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Integrated National Programmes


The importance of developing an integrated and coordinated approach to national chemicals management is one of the key messages of SAICM. This can be achieved, as the SAICM outcomes suggest, through the development of a national programme for the sound management of chemicals and chemical waste. Such a programme can facilitate, inter alia, interministerial coordination, access to and exchange of information, stakeholder participation, coordinated priority setting, and integration of chemicals management activities into national development planning processes.

This UNITAR/IOMC Programme Area supports specific activities and human resource development in partner countries, which have the potential to contribute significantly towards the development of an integrated national programme.

Starting in September 2006, with the support of the Government of Switzerland, UNITAR, in cooperation with all seven Participating Organisations (POs) and observers of the Inter-Organisation Programme for the Sound Management of Chemicals (IOMC) including FAO, ILO, OECD, UNEP, UNIDO, UNITAR, WHO, UNDP, and the World Bank, as well as the Secretariat of the Organization for the Prohibition of Chemical Weapons (OPCW) and the Secretariat of the Basel Convention (SBC), will collaborate with Belarus, Pakistan, Panama, and Tanzania to develop an Integrated National Programme for the Sound Management of Chemicals and Waste with a focus on governance, stakeholder participation, and partnerships to support national SAICM implementation (National SAICM Pilot Projects). Country projects will take place over a period of three years, from approximately September 2006 to August 2009. A fifth country, Mongolia, was added in 2008, building upon the SAICM-enabling activities project funded through the SAICM Quick Start Programme Trust Fund (QSPTF), to participate as an additional full pilot country. The project comprises a contribution to the SAICM Quick Start Programme. and is implemented through cooperation of all seven Participating Organisations

Key project activities include, inter alia: development of a national governance structure for SAICM implementation; preparation of a National SAICM Capacity Self-Assessment; organization of a National Forum on Priority Setting; and implementation of two partnership projects through involvement of government, industry and public interest NGOs. In addition, the project seeks to “mainstream” sound chemicals management issues into the national development planning process in participating countries.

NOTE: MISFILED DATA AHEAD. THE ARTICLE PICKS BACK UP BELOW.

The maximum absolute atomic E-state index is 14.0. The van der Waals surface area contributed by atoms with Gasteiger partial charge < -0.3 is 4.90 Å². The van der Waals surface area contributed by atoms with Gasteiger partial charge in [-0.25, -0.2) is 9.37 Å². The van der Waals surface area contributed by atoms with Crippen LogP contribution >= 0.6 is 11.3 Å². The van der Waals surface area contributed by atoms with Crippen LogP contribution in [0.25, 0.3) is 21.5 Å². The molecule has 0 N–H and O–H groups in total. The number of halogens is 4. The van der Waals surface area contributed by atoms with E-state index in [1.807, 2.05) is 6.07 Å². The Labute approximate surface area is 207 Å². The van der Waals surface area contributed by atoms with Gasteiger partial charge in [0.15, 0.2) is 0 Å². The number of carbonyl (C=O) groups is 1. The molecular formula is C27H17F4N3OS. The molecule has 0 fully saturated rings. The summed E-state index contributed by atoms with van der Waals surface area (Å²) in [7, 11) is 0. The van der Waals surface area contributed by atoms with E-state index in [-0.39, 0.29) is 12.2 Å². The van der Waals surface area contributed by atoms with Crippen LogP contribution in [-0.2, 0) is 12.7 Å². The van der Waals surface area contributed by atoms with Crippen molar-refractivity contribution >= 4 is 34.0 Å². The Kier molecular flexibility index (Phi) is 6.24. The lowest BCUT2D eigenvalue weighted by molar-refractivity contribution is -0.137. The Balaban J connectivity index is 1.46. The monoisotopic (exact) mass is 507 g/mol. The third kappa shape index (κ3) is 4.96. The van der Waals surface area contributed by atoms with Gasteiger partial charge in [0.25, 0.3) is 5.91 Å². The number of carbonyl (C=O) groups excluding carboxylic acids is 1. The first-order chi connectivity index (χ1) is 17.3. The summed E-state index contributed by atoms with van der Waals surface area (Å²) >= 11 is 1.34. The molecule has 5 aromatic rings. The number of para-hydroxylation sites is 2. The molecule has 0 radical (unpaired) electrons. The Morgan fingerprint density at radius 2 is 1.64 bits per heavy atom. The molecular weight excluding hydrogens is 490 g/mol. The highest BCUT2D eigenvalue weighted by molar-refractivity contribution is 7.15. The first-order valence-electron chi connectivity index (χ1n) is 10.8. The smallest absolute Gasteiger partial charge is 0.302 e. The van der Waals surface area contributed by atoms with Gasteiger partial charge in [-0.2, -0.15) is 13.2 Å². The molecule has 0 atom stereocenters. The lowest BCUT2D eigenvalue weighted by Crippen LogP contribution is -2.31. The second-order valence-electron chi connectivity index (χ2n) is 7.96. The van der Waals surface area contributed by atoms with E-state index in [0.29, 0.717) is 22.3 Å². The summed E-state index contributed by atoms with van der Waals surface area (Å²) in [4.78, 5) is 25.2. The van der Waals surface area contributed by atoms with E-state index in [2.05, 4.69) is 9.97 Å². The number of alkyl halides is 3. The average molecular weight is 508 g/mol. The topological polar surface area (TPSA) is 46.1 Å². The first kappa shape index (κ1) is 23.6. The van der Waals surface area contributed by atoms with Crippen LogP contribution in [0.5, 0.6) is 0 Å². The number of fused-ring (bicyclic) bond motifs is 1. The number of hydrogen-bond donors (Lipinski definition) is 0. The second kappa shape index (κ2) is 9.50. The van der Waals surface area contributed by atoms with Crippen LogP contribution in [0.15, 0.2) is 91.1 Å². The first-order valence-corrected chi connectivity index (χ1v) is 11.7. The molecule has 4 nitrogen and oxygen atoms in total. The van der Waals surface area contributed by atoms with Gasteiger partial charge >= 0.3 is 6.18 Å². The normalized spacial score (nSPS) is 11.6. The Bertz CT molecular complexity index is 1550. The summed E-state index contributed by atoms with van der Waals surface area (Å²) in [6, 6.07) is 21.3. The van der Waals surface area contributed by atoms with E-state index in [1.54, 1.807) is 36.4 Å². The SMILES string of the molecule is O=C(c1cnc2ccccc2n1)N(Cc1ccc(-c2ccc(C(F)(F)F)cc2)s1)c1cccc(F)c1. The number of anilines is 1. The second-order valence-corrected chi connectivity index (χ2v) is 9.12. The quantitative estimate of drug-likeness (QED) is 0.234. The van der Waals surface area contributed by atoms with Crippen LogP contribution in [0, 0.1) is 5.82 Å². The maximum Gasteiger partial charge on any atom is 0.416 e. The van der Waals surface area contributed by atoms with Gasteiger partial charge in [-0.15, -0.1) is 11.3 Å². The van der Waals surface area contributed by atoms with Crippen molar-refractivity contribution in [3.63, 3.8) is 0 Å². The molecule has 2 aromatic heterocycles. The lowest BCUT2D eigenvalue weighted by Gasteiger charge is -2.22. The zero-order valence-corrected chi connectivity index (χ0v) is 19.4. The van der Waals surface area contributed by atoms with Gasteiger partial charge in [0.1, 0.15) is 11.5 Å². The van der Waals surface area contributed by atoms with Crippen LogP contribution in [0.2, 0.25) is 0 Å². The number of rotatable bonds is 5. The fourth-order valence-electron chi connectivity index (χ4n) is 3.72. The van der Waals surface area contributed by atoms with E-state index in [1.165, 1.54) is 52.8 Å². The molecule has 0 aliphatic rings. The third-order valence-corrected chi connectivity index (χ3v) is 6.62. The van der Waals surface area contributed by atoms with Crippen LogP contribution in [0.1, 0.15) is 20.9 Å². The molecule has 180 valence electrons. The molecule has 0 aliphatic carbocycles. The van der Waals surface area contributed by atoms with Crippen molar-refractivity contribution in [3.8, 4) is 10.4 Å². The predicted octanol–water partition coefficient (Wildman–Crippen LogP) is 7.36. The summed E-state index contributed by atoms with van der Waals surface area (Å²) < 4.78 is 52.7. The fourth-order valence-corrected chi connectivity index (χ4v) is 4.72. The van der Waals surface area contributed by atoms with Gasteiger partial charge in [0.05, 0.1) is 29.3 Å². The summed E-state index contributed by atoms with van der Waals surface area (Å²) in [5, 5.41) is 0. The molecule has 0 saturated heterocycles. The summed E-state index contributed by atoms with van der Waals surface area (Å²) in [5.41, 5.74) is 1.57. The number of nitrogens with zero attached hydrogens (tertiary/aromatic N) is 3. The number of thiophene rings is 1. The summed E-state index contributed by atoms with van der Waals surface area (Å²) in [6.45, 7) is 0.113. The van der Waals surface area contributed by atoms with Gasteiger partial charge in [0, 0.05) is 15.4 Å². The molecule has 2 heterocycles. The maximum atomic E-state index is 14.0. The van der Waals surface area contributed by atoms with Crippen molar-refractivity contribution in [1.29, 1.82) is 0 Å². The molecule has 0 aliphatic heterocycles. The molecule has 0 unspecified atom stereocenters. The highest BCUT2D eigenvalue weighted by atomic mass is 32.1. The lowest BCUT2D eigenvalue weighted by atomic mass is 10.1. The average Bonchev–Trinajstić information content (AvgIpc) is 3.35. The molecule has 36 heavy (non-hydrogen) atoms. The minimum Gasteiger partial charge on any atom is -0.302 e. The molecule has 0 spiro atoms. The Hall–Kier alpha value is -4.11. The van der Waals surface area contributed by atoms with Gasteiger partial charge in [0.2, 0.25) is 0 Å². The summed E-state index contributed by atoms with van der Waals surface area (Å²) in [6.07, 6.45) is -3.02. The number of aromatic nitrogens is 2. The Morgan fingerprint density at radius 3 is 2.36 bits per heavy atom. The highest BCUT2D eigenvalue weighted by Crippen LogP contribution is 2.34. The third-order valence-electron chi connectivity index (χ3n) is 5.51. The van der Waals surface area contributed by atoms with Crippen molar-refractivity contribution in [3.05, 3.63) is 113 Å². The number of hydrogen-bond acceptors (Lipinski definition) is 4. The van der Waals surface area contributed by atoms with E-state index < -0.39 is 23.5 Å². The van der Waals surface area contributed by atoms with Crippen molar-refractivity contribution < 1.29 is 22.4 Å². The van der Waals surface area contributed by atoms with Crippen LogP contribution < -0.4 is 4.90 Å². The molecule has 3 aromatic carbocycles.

Some 44 countries applied to participate in the pilot projects, but currently available resources allowed sponsorship of only four countries. UNITAR will work with countries and potential donors to explore opportunities for additional support.

Policy Recommendations

SAICM's Global Plan of Action includes "Implementation of integrated national programmes for the sound management of chemicals at the national level in a flexible manner" as a key work area. It states "With regard to the implementation of national programmes: Develop comprehensive national profiles; Formalize inter-ministerial and multi-stakeholder coordinating mechanisms on chemicals management issues,including coordination of national Government and multi-stakeholder positions in international meetings; Develop national chemical safety policies outlining strategic goals and milestones towards reaching the Johannesburg Summit 2020 goal; Develop national chemicals safety information exchange systems; Develop national strategies to mobilize national and external resources and to raise the importance placed on chemicals management within national sustainable development frameworks; Develop policies of systematic stakeholder involvement, bringing synergies from related initiatives on chemicals management."

During its Third Session in Bahia, Brazil, October 2000, the IFCS recommended that "countries should increase their efforts to systematically develop an integrated and coordinated approach to manage chemicals safely. Countries should therefore prepare and regularly update national profiles, identify capacity building priorities, and develop sound national action plans for them."

During its Second Session in Ottawa, Canada, February 1997, the IFCS encouraged countries to "...define priorities to be addressed through national action programmes for strengthening chemicals management and invites UNITAR/IOMC Participating Organizations and countries to report back on progress to ISG3."